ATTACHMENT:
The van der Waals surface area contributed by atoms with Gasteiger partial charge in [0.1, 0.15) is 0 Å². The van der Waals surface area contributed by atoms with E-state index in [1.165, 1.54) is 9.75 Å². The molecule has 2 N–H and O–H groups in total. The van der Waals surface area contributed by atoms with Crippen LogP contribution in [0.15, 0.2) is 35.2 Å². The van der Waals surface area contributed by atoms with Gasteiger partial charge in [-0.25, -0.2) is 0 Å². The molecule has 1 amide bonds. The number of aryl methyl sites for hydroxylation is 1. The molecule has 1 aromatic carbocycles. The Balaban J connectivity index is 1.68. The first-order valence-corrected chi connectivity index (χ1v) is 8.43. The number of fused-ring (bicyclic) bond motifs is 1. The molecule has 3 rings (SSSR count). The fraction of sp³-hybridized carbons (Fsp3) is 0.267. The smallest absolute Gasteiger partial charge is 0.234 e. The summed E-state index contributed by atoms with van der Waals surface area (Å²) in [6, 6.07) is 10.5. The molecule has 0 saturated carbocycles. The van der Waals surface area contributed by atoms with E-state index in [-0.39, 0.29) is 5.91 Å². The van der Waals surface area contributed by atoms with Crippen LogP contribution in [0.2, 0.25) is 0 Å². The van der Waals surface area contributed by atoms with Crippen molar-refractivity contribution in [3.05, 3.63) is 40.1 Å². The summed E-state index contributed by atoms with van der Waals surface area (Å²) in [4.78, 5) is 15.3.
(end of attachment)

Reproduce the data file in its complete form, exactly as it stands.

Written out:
The van der Waals surface area contributed by atoms with Gasteiger partial charge in [0.1, 0.15) is 0 Å². The van der Waals surface area contributed by atoms with E-state index in [1.165, 1.54) is 9.75 Å². The molecule has 2 N–H and O–H groups in total. The van der Waals surface area contributed by atoms with Crippen LogP contribution in [0.15, 0.2) is 35.2 Å². The van der Waals surface area contributed by atoms with Gasteiger partial charge in [-0.25, -0.2) is 0 Å². The molecule has 1 amide bonds. The number of aryl methyl sites for hydroxylation is 1. The molecule has 1 aromatic carbocycles. The Balaban J connectivity index is 1.68. The first-order valence-corrected chi connectivity index (χ1v) is 8.43. The number of fused-ring (bicyclic) bond motifs is 1. The molecule has 3 rings (SSSR count). The fraction of sp³-hybridized carbons (Fsp3) is 0.267. The smallest absolute Gasteiger partial charge is 0.234 e. The summed E-state index contributed by atoms with van der Waals surface area (Å²) in [6, 6.07) is 10.5. The molecule has 0 saturated carbocycles. The van der Waals surface area contributed by atoms with E-state index in [-0.39, 0.29) is 5.91 Å². The van der Waals surface area contributed by atoms with Crippen LogP contribution in [0.2, 0.25) is 0 Å². The van der Waals surface area contributed by atoms with Crippen molar-refractivity contribution in [3.05, 3.63) is 40.1 Å². The summed E-state index contributed by atoms with van der Waals surface area (Å²) in [4.78, 5) is 15.3.